Another panelist, Lee Kang-eun, a sophomore at Hanyang University, remained optimistic about the possibility of reunification. “‘Oppressed people cannot remain oppressed forever,’” she said, reading a quote by Martin Luther King Jr. “We have an obligation to tell people to rise up.”
McFeeters later hearkened to Lee’s quote by King. “When the Soviet Union fell, people thought, ‘North Korea can’t last.’ People are going to get fed up and get Martin Luther King syndrome,” he said, adding that he thought reunification would happen within 10 years.
Although the discussions get heated sometimes - both in past EYFs and on Thursday - panelist Kim Ha-jung, a business administration major at Sungkyunkwan University, said he never comes away from the table angry. “A lot of us know each other already because there are only so many English-language opportunities for debate,” he said.
One topic that sparked a particularly lively exchange was U.S. beef imports in the May 2008 EYF. “The students wanted to talk about it for over an hour and a half and we thought, ‘Yeah, there’s something to this beef issue, there’s traction building,’” said John Lee from the embassy. “That’s what we told certain sectors of the embassy.”
Although Chung Yoo-jin wasn’t present at that EYF, she mentioned it as a notable topic. “I heard it was really interesting, all the more so because in the following months, Koreans became crazy about the Korus FTA and the prospect of U.S. beef entering Korea.”
For others, Real People Talking is an opportunity to learn outside the classroom. “This forum allows me to expose myself with new and different people every time … more than just the people I see at school,” said Kim Ji-eun, a panelist who attends Sookmyung Women’s University.
The EYFs create a network that extends beyond just the in-person audience as well. Since March 2008, the English site of Real People Talking has received about 28,000 hits, while the Korean site has tallied just over 3,000. The most popular videos have come from the sixth EYF with U.S. Ambassador Kathleen Stephens, which Kim Ji-eun said she found most interesting.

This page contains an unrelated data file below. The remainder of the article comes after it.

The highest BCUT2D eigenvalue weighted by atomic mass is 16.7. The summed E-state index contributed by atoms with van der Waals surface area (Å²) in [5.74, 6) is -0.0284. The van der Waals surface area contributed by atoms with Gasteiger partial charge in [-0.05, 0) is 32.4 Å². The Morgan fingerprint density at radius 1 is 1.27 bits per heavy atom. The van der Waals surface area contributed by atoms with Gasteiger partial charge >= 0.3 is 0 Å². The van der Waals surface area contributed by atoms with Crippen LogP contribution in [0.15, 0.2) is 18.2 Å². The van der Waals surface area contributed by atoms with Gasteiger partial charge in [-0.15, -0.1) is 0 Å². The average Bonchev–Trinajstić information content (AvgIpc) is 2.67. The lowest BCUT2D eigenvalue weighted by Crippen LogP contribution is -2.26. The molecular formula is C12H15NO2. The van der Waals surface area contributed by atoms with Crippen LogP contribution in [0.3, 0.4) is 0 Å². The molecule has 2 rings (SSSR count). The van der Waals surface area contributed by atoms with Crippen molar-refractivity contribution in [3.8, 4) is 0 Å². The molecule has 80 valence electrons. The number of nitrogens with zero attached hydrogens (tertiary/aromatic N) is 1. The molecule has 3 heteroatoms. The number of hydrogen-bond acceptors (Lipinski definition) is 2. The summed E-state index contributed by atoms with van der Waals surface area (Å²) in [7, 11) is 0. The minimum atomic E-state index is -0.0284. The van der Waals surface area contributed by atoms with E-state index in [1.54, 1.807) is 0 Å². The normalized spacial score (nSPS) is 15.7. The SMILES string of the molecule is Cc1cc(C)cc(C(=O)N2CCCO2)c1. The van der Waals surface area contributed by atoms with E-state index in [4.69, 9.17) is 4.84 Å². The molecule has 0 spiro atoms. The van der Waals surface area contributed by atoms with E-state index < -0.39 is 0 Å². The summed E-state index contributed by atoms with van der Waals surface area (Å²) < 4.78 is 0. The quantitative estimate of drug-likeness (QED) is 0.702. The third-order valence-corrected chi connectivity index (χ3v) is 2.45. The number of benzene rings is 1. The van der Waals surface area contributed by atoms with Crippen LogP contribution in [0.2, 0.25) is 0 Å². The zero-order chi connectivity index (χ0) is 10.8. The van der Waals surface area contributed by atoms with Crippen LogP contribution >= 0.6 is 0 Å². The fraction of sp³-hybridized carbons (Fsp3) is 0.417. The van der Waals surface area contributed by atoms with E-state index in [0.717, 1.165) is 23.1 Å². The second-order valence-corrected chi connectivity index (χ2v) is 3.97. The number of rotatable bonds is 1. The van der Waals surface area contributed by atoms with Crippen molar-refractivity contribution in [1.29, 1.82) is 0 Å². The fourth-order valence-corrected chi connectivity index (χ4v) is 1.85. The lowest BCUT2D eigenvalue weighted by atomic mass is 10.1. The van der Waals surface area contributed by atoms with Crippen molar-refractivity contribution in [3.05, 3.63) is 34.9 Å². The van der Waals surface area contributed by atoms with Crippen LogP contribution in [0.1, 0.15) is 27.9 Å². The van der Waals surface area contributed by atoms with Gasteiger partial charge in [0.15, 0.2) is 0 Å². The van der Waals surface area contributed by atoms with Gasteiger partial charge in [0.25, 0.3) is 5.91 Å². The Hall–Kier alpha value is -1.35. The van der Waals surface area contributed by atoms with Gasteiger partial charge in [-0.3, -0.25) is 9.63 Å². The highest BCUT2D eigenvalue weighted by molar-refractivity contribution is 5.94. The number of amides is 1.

“We also have a Cyworld club,” said Lee Kang-eun. “We wanted [people in the audience] who couldn’t speak out to participate afterward, so we made a bulletin board and it’s effective to post materials.” She said the discussions on the social networking site are around half in English and half in Korean.
“We’re still in our development phase, growing and growing, and getting a lot of interest,” said John Lee from the embassy. Television production students from Sookmyung as well as student interns at the embassy man the cameras, and the Embassy Office of Public Affairs is responsible for the original and post production content of the videos, Linehan said.
As for what the embassy is able to take away from the discussions, Linehan emphasized that the EYF is a dialogue that provides an exchange of opinions. “It is a great way of ‘feeling the pulse,’ of finding out what real Koreans are thinking and feeling.”
For more information on Real People Talking, visit http://seoul.usembassy.gov/eyf.html.
By Hannah Bae [email@example.com]